Disruptive forces created by climate change represent the “new normal” for the real estate industry and cities worldwide, posing “huge risks” to those not adequately preparing for it, warned a panel of experts at the ULI Europe Annual Conference in Paris in early February.

“Whether you’re an owner, occupier, investor, insurer, or running a city, it affects you. Extreme weather is a topic that goes right across the board, although it is not on the radar of many people,” said Dame Judith Mayhew Jonas, former chairman, London & Partners.

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Henk Ovink (left), senior adviser to Secretary Shaun Donovan, U.S. Department of Housing and Urban Development/Hurricane Sandy Rebuilding Task Force, talks about Rebuild by Design at the ULI Europe annual conference in Paris. On the right is Gregory Lowe, executive director of Willis Group.

 

Two billion people worldwide would be vulnerable to flood disaster by 2050, said Henk Ovink, principal at Rebuild by Design, and senior adviser to Secretary Shaun Donovan, U.S. Department of Housing and Urban Development/Hurricane Sandy Rebuilding Task Force.

Related: Extreme Weather Events and Property Values | Video: Rebuild by Design | Building for Resilience

“You all invest in places near water—it is an asset. But it isn’t an asset when it hits you hard. Being in a typhoon can kill and can be devastating. Climate change is slow—so slow that any decision political or investment is out of reach,” Ovink warned.

A report published by ULI last year found that the financial uncertainties caused by extreme weather were being “considerably underestimated by real estate investors.” But natural catastrophes are growing worldwide.

There were almost $400 billion of losses due to storms, floods, and drought or extreme temperatures in 2011, compared with just under $50 billion a decade earlier, according to the NatCatSERVICE. The database also reported 900 loss events due to extreme weather in 2014, mostly caused by storms.

“If you believe that success depends on long-term investment, then you need to think about these risks,” said Kate Brown, group sustainability director at Grosvenor and coauthor of the firm’s Resilient Cities Research Report. “Decisions based on GDP are inadequate in the context of extreme weather,” she said.

But Brown explained that capital values could be protected in the face of climate change, providing that investors assess a city’s resilience.

Presenting the findings of Grosvenor’s Resilient Cities Research Report, which defined resilience as the least vulnerable and most adaptive cities, Brown said that investment hot spot London ranked only 18th due to its increasing social tension and lack of affordable housing. Moscow, Milan, and Madrid ranked among the least resilient European cities.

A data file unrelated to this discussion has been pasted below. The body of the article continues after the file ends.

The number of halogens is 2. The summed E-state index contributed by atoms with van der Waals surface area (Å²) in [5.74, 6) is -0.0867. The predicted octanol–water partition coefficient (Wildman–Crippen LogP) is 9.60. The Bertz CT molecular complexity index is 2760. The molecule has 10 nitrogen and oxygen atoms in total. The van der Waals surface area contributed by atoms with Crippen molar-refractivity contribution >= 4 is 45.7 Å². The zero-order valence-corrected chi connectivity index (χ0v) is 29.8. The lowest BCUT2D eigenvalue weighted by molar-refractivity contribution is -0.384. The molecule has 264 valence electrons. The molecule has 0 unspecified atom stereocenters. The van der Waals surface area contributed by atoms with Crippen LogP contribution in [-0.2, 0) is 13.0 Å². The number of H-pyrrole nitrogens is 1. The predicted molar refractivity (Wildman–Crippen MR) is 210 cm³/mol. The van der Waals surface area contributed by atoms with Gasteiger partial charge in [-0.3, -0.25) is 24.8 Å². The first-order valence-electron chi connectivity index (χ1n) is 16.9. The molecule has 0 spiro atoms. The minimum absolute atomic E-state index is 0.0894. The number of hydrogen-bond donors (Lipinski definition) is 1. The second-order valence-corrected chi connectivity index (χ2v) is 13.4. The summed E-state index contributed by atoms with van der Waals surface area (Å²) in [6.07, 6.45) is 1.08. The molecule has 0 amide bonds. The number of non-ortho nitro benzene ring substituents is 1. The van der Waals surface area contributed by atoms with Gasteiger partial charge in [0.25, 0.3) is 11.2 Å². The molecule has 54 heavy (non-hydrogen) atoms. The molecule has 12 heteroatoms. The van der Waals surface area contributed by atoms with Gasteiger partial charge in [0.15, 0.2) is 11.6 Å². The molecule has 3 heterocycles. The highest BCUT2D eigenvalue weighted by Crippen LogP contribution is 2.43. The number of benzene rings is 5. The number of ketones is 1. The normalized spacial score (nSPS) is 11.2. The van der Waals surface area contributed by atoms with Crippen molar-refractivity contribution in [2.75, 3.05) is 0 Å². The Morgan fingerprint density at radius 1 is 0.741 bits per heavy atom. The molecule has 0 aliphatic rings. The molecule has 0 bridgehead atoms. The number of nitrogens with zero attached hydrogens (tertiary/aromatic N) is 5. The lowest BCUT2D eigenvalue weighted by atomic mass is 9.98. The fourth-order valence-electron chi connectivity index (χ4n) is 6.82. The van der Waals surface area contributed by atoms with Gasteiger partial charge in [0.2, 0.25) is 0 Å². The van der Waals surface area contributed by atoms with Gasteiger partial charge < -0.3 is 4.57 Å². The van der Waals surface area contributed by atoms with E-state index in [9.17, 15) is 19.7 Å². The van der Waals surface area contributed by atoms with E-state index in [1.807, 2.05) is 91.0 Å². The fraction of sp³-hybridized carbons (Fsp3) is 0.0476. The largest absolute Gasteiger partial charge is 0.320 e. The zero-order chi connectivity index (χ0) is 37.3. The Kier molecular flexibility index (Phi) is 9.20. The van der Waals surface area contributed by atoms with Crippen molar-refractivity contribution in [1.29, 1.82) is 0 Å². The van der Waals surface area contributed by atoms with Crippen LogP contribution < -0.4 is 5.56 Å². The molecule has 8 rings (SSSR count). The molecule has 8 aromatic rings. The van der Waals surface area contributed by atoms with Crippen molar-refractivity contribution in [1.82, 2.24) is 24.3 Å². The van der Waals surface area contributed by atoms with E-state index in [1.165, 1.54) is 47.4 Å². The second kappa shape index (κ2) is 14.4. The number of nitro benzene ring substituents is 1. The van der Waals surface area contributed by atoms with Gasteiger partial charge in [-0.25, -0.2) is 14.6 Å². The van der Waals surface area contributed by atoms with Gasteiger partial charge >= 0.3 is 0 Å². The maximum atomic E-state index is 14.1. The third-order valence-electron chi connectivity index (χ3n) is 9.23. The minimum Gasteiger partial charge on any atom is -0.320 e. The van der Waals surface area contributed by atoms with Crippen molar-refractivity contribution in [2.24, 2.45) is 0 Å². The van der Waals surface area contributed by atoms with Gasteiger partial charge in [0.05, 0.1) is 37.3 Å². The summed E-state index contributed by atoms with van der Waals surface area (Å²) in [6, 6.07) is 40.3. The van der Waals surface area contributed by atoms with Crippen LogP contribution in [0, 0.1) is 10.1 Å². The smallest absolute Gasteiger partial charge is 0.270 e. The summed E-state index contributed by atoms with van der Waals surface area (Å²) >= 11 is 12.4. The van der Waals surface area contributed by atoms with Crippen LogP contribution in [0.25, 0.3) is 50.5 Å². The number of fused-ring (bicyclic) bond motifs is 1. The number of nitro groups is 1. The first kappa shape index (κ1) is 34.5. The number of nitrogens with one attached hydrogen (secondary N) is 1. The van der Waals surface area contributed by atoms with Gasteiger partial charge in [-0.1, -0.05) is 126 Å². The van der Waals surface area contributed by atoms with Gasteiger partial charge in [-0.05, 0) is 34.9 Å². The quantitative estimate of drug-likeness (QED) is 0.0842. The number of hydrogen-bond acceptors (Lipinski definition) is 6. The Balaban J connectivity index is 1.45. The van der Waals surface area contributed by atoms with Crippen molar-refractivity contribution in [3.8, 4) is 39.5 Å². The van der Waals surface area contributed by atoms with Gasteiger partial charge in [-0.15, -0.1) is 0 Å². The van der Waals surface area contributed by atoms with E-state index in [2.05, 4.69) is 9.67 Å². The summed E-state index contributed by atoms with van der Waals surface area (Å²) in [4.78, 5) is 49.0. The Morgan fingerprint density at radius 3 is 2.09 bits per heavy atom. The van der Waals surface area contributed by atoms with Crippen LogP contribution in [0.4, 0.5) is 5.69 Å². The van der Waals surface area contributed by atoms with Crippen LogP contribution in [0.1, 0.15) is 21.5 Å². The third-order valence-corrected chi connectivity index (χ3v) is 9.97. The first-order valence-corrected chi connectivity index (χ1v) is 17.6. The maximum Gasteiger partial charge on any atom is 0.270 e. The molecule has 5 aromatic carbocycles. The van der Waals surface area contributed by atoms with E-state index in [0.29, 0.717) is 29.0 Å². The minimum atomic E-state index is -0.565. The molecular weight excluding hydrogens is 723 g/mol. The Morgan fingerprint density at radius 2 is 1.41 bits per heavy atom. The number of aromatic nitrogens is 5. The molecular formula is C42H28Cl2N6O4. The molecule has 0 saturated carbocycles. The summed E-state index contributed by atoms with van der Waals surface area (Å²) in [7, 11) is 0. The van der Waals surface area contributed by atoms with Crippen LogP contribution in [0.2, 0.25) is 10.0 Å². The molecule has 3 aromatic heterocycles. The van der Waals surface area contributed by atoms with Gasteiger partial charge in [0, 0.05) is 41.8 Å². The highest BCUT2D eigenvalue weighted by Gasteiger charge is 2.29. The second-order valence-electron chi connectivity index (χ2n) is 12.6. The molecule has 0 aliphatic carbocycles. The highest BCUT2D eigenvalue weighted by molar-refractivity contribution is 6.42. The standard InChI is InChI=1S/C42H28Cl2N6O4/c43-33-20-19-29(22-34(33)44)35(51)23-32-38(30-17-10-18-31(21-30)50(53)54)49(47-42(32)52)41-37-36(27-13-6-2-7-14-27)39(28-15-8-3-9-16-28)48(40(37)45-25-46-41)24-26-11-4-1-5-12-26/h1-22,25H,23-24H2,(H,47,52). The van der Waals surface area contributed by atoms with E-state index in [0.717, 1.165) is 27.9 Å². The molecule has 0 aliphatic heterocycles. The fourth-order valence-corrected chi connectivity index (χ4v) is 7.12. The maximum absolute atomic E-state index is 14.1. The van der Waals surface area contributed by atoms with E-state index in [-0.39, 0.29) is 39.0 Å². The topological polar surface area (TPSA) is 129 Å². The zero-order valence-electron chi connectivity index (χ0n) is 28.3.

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Kate Brown of Grosvenor (right) talks at a panel at the ULI Europe annual conference in Paris.

 

The top three most resilient cities in the world, Grosvenor found, were Toronto, Vancouver, and Calgary, while Zurich, Amsterdam, and Frankfurt are among the most resilient cities in Europe.

“The disruption has started; the effects are being felt. Hugely sophisticated thinking is starting to emerge. We need to evaluate with new tools,” said Brown.

Ovink—referring to Rebuild by Design’s work to secure $920 million of disaster recovery funding for New Jersey and New York following Hurricane Sandy—said that evaluating risks and creating more resilient cities depends on collaborative, interdisciplinary action.

“Interdependency is our way out,” he said. “What does collaboration mean? It means inclusive leadership. Not insurers first, then bankers, then developers, and then politicians. No. It is having everyone in same room thinking about this problem. Knowledge of the IPCC [Intergovernmental Panel on Climate Change] has to be matched with projects on the ground,” said Ovink.

Hurricane Sandy helped to wake people up to the threat posed by extreme weather events, he added: “Hurricane Sandy was not the worst storm ever, but it raised questions. We talk about it because it hit New York City. It made climate change hit you in the face. When such a city is affected, you need to exploit that opportunity.”

Gregory Lowe, executive director of Willis Group, said that while finance is tied to the availability of insurance, future changes in exposure would affect the provision and pricing of it because tools were now available to evaluate future hazards.

“We can model on various IPCC scenarios with data analytics. What makes a building resilient? What about the infrastructure that surrounds a building? Transparent data should lead to better decisions,” he said.

At the 2014 United Nations Climate Summit, the insurance industry committed to double its green investments to $84 billion by the end of 2015 and announced its intention to increase the amount placed in climate‐smart development to ten times the current amount by 2020, Lowe told delegates.

“If you are developing a building today that will still be around in 60 years’ time when the exposure is very, very different, it is important to make the right decisions now, so you are not building things in the wrong places,” said Lowe, listing solar panels, natural ventilation, water storage, and shading technologies as features that would improve a building’s resilience.